Well, my friends,we had to bid farewell to the great state of Alaska and take to the friendly skies for our trip back to reality, or insanity as it turned out. The trip was everything I’d hoped for and more, and I will dedicate several posts to the experience.
But first, I have to say ,Holland America is a superb, first rate cruise line and the beautiful Oosterdam very quickly became our home on the high seas. We had a wonderful week enjoying the beauty that is Alaska, exploring ports of call, relaxing and, of course, eating.
One thing, however, stood out and caught my attention right away. Above and beyond the sight- seeing, the delicious and artfully presented food, the great entertainment and shipboard activity, there was a sense of community that quickly developed among the passengers and crew. For as huge as this ship is, on the vast expanse of the ocean, it is a small microcosm of the world at large.
Holland America is to be applauded for their employment of a multicultural crew of people, both among the command staff and the crew in general. The Captain’s staff included officers from Holland, Scotland, Russia, the United States and the Philippines. The dining room staff, stateroom stewards and other crew positions were held by men and women from the Philippines and Indonesia and we passengers came from many different countries and cultural backgrounds. As our week progressed, our sense of community grew stronger.
Every morning we were greeted by bright smiles and cheerful “good mornings” from every crew member we encountered in the hallways, elevators and the dining room. Within a few minutes of our arrival, our stewards knew all of our names and greeted us with them every day. And although I have eaten in many a restaurant, this was the first time I received hugs from the young men who served us with such flair and professionalism, when it was time to say goodbye on our last day. Passengers were so polite, holding elevator doors for each other and helping those with physical challenges or children in tow.
Despite the fact that there were over 2000 people on board, after a few days we began to recognize people from the dining room, or from playing team trivia in the Crow’s Nest. It was not a party atmosphere that this ship carried, but a happy, friendly, sharing one, and it felt good.
On our last day, our cruise director, John Mann, invited us to attend a brief meeting in the theater/auditorium concerning proper disembarkation procedures. At the end of this meeting he also talked a minute or two about how wonderful was the community we had formed, how if we could do it here on the Oosterdam, so too could the rest of the world. Some of the Oosterdam singers came out and sang a song about love in any language, and the message was take this love, this feeling of belonging to a diverse community with support and respect for one another with us as we leave and spread it around a world that needs it now more than ever. .And then the curtain rose and behind it, filling the stage was a large portion of the ship’s crew, Captain VanderLoo included, waving goodbye and wishing us well.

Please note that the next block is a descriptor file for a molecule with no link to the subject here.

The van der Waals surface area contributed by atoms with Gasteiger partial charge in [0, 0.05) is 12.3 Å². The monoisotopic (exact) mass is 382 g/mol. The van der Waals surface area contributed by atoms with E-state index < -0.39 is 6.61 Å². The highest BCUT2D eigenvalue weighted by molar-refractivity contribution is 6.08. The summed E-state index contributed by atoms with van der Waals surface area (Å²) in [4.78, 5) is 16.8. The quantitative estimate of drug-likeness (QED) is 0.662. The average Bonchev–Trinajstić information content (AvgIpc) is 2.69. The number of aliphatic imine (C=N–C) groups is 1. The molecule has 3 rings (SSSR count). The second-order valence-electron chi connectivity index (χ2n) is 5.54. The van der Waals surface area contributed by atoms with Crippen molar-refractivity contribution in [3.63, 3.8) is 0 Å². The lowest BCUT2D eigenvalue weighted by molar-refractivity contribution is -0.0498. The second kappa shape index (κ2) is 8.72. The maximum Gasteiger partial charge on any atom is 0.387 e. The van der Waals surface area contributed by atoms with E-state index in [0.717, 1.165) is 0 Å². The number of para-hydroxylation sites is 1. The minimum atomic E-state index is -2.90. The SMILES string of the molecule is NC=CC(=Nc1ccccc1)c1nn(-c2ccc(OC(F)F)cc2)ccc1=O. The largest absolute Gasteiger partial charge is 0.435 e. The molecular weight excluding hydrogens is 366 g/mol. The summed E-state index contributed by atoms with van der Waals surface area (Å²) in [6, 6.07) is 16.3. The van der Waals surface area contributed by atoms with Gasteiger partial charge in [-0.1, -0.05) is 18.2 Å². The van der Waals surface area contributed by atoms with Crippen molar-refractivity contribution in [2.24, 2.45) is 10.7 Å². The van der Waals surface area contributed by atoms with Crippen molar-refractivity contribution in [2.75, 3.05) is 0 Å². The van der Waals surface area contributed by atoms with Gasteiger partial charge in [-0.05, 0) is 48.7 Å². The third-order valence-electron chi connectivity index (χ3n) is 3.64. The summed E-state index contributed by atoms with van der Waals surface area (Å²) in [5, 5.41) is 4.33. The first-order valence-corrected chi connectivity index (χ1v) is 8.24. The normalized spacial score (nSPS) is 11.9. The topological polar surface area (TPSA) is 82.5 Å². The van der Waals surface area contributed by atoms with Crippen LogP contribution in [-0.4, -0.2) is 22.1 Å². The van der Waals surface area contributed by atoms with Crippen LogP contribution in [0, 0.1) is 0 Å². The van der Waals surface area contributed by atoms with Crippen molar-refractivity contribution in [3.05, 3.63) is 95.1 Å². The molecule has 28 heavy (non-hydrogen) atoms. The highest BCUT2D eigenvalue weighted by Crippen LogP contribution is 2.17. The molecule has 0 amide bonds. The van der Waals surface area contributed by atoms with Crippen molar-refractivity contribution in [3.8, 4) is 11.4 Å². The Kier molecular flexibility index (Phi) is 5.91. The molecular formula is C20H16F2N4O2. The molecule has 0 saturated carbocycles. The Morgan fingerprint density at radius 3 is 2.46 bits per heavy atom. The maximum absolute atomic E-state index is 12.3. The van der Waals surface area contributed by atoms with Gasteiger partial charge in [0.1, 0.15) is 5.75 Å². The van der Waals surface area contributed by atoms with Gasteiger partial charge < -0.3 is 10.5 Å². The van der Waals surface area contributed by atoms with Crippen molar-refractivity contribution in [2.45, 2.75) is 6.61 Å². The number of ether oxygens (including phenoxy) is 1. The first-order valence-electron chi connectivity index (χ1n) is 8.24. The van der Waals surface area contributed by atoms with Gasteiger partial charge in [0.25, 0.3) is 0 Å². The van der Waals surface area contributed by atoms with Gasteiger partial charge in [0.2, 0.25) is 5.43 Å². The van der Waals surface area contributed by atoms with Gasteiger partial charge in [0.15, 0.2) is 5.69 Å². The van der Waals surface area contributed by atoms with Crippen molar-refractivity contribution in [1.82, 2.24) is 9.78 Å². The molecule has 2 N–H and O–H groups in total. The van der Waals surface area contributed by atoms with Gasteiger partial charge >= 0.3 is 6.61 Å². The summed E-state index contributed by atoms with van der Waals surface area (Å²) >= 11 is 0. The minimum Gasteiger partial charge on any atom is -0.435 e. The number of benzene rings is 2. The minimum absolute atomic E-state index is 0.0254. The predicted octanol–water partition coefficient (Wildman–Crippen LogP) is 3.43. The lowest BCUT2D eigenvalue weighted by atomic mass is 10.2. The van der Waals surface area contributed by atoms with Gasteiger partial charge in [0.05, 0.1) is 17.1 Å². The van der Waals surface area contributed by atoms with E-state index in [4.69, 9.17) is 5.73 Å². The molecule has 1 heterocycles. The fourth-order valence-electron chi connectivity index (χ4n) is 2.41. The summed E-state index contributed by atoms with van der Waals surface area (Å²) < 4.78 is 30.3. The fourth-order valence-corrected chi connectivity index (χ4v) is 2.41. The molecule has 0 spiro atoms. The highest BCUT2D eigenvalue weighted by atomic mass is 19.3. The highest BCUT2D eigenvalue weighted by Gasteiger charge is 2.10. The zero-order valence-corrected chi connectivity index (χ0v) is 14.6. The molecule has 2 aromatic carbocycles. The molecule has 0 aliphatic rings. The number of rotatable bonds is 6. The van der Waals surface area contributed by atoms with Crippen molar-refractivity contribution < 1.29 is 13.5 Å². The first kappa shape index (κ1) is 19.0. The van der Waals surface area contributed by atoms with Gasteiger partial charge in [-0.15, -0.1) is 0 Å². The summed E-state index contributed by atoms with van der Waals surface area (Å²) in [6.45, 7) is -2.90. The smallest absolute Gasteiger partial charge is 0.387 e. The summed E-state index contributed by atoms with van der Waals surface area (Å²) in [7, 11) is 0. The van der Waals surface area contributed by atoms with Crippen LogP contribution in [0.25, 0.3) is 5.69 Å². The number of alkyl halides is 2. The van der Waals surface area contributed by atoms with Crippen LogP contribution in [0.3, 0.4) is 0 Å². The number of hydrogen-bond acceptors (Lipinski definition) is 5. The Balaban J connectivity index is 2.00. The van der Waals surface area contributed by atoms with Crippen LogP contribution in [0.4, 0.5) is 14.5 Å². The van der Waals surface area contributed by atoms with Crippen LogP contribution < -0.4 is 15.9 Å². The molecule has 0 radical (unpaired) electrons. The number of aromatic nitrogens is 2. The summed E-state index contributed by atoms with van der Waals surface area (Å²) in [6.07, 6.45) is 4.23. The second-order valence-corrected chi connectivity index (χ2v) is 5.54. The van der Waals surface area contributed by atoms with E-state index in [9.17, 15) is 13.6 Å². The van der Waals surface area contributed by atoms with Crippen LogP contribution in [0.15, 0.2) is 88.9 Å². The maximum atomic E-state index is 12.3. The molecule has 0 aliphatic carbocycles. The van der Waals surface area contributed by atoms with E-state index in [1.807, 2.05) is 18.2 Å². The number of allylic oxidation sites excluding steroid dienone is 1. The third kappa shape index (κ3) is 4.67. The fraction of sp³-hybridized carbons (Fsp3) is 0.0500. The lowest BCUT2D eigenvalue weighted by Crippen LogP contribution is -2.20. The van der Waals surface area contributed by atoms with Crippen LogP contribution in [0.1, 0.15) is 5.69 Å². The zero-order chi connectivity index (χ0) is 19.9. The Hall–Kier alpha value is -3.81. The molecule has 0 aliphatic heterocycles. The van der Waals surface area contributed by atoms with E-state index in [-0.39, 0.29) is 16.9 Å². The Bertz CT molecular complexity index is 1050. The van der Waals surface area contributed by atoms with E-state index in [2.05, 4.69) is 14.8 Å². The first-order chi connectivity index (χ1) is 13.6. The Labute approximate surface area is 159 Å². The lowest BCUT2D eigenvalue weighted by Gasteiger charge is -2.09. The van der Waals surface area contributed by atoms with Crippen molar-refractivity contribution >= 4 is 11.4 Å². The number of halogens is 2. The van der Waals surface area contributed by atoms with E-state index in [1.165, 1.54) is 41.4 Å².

It was a poignant moment and I must admit I was a bit misty-eyed at the thought of the end of the cruise, about how we, who had come together for a short while to experience the beauty of Alaska , would disperse back to our everyday lives in places all over the world and most likely never come together again. But the experience we shared, the cheerfulness and kindness of the captain and the crew of the beautiful Oosterdam would be carried with each of us, to those diverse places, and maybe take root and grow.
We left the Oosterdam that day and as we were delivered by buses to the Seattle- Tacoma Airport, reality hit us hard in the face as each television screen we passed carried news of the tragic event in Denver, Colorado. How I wished I could return to the Oosterdam and just sail away on her. But all good things have their end, and I am determined to carry my little piece of the cruise experience with me to the next community I become a part of. We have to console ourselves with the belief that there are more of us intent on forming communities rather than destroying them, more of us determined to greet each other with a cheerful” good morning” rather than a gruff word, more of us who’d rather hug then hate, and more of us who know the meaning of love – in any language.
To the captain and crew of the Oosterdam, I thank you for my first sunrise at sea, for my first glimpse of a humpback whale, for that incredible view of the Sawyer glacier, and for the exceptional care and the impeccable service you provided during my first cruise. And above all, for the warmth of your hospitality which embraced and touched us all. Well done!.